Sarah Vine of the DM gets it wrong:
The problem with this country, I’ve come to realise, is that it treats adults like children and children like adults.
This week saw a classic case in point when the Government announced its intention to teach children as young as 11 about rape.
‘On top of the usual stress of school life and teenage years, parents want to know their girls are being taught what a healthy relationship looks like and how to say “No”,’ we were told.
But I fail to see how lecturing 11-year-olds about rape consent will improve matters. In fact, if anything, won’t it make things worse?
It will just serve to further erode what little remains of our children’s precious innocence by introducing them to the worst brutalities of the adult world at a time when they should be playing stuck-in-the-mud.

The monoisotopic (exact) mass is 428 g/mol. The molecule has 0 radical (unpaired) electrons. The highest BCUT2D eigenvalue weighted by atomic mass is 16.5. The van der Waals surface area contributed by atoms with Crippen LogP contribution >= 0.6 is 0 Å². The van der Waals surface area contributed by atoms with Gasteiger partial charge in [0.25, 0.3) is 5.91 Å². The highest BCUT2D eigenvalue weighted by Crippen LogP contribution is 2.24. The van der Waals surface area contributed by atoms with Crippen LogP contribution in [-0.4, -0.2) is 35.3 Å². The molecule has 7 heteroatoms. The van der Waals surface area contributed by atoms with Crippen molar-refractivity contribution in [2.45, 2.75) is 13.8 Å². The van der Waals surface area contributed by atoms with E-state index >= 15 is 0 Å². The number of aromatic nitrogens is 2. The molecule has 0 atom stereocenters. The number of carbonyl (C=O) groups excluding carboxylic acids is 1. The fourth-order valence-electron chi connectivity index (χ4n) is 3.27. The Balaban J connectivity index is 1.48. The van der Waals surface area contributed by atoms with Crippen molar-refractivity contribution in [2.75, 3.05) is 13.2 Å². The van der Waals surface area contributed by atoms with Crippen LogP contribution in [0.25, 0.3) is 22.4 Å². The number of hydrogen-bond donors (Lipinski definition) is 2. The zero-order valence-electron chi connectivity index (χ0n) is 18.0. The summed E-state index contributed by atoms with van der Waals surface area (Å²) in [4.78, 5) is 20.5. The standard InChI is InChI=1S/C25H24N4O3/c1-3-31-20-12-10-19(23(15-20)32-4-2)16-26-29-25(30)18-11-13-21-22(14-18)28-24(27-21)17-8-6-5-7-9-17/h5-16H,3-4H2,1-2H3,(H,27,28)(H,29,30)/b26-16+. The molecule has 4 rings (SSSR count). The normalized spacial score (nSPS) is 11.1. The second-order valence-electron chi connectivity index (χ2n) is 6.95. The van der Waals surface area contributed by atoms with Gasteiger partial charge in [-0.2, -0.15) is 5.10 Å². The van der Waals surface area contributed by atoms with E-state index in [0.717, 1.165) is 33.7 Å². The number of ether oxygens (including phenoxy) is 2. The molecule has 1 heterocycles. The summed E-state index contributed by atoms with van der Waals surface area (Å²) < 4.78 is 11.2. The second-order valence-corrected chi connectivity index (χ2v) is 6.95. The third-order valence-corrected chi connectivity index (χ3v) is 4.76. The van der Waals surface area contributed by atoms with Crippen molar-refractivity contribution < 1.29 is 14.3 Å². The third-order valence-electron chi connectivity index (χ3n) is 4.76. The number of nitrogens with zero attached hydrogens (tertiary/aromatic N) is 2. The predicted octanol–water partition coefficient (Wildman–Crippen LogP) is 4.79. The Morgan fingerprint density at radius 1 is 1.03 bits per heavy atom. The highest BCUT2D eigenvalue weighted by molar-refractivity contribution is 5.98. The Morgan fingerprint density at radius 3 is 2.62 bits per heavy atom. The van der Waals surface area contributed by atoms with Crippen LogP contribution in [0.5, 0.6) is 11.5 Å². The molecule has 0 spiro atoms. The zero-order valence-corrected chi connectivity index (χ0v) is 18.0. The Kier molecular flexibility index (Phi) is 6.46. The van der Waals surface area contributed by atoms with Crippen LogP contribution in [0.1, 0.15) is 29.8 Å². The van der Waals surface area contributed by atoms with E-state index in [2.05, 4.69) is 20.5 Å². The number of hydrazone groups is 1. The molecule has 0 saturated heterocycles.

Why this race to steal away their childhood? No one gave me sex lessons at school — let alone taught me about rape (I honestly don’t think I knew what rape was until well into secondary school).
It’s that second passage that is especially wrong: The fact is that children are at risk of victimization more than Sarah Vine realizes, and its best if their education deals with that reality. “Protecting Innocence” is less important than making sure kids aren’t abused and raped. Sarah Vine worries that children will be scared by this information; Given the what really goes on in the world they should be at least somewhat scared, as vigilance normally requires fear.
Sarah Vine has a point that teaching middle-schoolers about rape isn’t a good thing, but its by far the lesser of two evils.